Friday, April 12th, 2019

Peggy Gou – Starry Night

Some sumptuous house to lead you into the weekend…


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[7.75]

Alfred Soto: What a sumptuous mix! The Korean producer weaves an elementary bass line around house chords, 1984-era hand claps, and catchphrases from her native tongue. It sounds like July barbeques, and it’s only April.
[9]

Kat Stevens: Peggy has been consistently churning out this sort of quality elastic-band house, full of spring and space and snap. “Starry Night” is basically breakfast techno, something that will get you up and out of the house in time to pick up the parcel from the sorting office before work.
[7]

Leah Isobel: Peggy Gou walks a specific, sublime line between lush textures and plastic camp. She builds “Starry Night” on a smorgasbord of digital sounds that sit just left of the real; the spiky handclaps, the city-pop synth pads, the chintzy keyboard, the vworp-y bass that defies the rules of physical noise. The beats drive the song forward with a relentless velocity, while she barks with military precision: “Moment. Now. Us.” Her music asks if it’s possible to engineer feeling from sheer determination; my body moves for me, answering yes.
[8]

Nortey Dowuona: Slinking, poppy bass sidewinds alongside bubbly, strolling drums as chipper piano chords are followed by ghostly wailing synths and bottled, flat-smacked percussion. Gou breathily sings, then issues soft but firm chants over boiling synths that are finally laid like a blanket over the whole production.
[10]

Katherine St Asaph: Immaculately tasteful house in the Todd Terje vein, the sort I’d be immensely pleased to hear out in the wild, but a little safe and stakes-less to seek out specifically.
[7]

Will Adams: I wasn’t sold on this genteel house workout until the trance chords started pumping through the right side of the mix, and I was even more intrigued when the thumb piano followed it. “Starry Night” builds patiently, perhaps too much, but the payoff is worth it.
[7]

Iris Xie: This week I’ve been dropping this in at various points during Jayda G’s “Stanley’s Get Down (No Parking on the DF),” and the transition is so smooth and clear like freshly washed glass. The house music instrumentals are lively and have funky vitality, and the subtle marimbas in the back bring in a lively feel of participation that is infectious and feels a little visceral. Combined with Peggy Gou’s own proclamations, and I’ve been thinking about how interesting it is to see how house music, which is originated from queer Black people, and the way both of these songs have their own particular ways of bringing out the particular energies and focuses of these particular artists. In this case, Peggy Gou goes for a different type of effortless, driving cool that is more grounded in getting you up and dancing by using the instrumentals to get you back up and moving spontaneously, in contrast to Jayda G asking you to take up space in very refined and posed forms. Both valid, but still very interesting to witness and participate in.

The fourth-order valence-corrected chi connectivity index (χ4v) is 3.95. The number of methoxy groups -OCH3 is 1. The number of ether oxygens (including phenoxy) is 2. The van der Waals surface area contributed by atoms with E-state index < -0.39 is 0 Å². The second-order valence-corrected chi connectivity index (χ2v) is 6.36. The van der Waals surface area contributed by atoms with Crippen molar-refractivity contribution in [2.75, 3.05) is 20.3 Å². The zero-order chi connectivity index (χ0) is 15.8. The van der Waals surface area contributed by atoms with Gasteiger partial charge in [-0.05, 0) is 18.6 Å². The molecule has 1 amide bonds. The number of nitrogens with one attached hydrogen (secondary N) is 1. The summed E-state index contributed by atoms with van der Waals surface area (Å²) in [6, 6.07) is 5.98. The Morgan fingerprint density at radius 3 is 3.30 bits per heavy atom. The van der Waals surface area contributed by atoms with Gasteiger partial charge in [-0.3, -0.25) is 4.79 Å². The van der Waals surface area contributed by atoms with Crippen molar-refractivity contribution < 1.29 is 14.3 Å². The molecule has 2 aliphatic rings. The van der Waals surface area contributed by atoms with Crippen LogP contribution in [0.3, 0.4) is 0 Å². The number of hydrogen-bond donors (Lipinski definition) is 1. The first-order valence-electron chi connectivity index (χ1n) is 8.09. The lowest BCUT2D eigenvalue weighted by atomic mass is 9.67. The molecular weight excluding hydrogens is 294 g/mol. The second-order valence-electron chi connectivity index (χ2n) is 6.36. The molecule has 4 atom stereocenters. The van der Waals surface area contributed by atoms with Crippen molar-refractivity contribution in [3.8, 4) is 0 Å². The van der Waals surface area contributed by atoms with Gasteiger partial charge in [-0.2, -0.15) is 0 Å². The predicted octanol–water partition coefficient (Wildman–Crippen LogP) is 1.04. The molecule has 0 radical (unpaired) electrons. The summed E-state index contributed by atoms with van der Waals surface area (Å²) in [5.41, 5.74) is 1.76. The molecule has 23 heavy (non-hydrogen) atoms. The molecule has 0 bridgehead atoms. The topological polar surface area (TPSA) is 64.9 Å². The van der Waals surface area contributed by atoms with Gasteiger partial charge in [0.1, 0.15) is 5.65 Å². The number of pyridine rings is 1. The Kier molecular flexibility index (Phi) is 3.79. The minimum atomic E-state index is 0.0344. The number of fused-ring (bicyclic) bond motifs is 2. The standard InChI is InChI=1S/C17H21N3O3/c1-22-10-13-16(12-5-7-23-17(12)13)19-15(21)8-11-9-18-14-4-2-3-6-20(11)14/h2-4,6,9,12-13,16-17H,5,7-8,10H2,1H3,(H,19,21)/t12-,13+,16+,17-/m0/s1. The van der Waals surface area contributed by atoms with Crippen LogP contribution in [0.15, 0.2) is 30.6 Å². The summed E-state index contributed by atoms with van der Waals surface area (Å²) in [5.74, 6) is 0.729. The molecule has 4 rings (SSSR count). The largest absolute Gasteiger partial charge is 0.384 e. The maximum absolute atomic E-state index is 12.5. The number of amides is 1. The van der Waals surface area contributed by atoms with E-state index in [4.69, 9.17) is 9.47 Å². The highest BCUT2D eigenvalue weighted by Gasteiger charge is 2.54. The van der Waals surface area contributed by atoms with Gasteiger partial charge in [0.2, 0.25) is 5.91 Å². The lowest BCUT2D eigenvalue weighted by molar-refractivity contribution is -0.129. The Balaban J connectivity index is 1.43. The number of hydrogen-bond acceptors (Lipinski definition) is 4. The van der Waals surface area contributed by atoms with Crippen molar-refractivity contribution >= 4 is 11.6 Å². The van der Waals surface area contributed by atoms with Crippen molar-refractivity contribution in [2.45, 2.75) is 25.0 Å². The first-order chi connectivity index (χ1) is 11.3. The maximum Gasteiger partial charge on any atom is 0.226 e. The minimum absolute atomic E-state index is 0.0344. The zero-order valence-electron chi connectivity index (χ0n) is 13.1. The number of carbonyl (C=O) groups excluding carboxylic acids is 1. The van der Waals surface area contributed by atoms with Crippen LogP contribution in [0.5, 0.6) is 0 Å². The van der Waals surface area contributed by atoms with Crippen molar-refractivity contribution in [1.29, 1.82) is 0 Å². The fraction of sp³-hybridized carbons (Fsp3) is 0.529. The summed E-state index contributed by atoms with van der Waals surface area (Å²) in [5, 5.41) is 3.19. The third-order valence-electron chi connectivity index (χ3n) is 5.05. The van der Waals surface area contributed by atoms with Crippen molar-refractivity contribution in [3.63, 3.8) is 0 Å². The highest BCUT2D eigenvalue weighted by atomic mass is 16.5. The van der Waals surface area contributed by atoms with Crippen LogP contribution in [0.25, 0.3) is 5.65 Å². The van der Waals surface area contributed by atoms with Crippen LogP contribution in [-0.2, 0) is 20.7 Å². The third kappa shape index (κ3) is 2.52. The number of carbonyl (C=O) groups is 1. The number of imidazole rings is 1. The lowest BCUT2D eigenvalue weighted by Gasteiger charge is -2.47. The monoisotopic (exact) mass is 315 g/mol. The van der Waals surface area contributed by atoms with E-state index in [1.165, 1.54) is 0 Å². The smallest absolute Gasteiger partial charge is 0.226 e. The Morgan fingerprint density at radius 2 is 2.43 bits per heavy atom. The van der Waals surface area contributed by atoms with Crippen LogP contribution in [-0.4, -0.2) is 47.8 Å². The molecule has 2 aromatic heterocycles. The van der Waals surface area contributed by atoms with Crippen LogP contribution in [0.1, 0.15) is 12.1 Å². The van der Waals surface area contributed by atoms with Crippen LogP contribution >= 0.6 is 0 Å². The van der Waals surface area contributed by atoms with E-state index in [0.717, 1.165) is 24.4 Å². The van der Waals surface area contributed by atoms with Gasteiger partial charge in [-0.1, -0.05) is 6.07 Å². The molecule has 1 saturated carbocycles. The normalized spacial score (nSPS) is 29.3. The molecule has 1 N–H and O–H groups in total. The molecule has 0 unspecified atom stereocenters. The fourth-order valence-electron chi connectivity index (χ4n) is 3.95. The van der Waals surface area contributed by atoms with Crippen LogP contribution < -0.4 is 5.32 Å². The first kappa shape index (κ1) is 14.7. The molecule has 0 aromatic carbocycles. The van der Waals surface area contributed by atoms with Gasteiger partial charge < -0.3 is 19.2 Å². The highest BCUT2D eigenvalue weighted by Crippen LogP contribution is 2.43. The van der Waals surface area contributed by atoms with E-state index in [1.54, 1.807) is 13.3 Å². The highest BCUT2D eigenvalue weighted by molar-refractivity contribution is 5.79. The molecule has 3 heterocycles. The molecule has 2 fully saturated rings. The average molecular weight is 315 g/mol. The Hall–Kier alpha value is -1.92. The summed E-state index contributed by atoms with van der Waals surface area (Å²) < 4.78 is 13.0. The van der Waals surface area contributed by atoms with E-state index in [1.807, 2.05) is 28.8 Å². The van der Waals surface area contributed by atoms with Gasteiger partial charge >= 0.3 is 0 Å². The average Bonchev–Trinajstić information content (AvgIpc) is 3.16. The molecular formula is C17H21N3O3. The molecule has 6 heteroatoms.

[7]

Will Rivitz: Say what you will about lo-fi house — creatively bankrupt, a constant reminder of streaming’s algorithmic churn, what have you — but its explosion has led to a seepage into myriad other sub-genres and scenes, and its omnipresence has meant that of the many strands of its diffuse hybridization that have been thrown onto walls of speakers, a few of them have stuck. In particular, its tongue-in-cheek ethos matches nicely with the less darkly and stoically serious mélanges of house, particularly the Terjeified funk of “Starry Night.” Gou’s track is a masterclass in doing less with less, six or seven disparate loops interweaving with little variation into a tightly-knit scarf of warm disco. As anything more than a lovely accompaniment to a night out or an afternoon of work, it’s a little listless, but as an accompaniment, it is sublime — and, honestly, most house that tries to be more ends up overwrought and undercooked. See you on the floor.
[7]

Reader average: [6.25] (4 votes)

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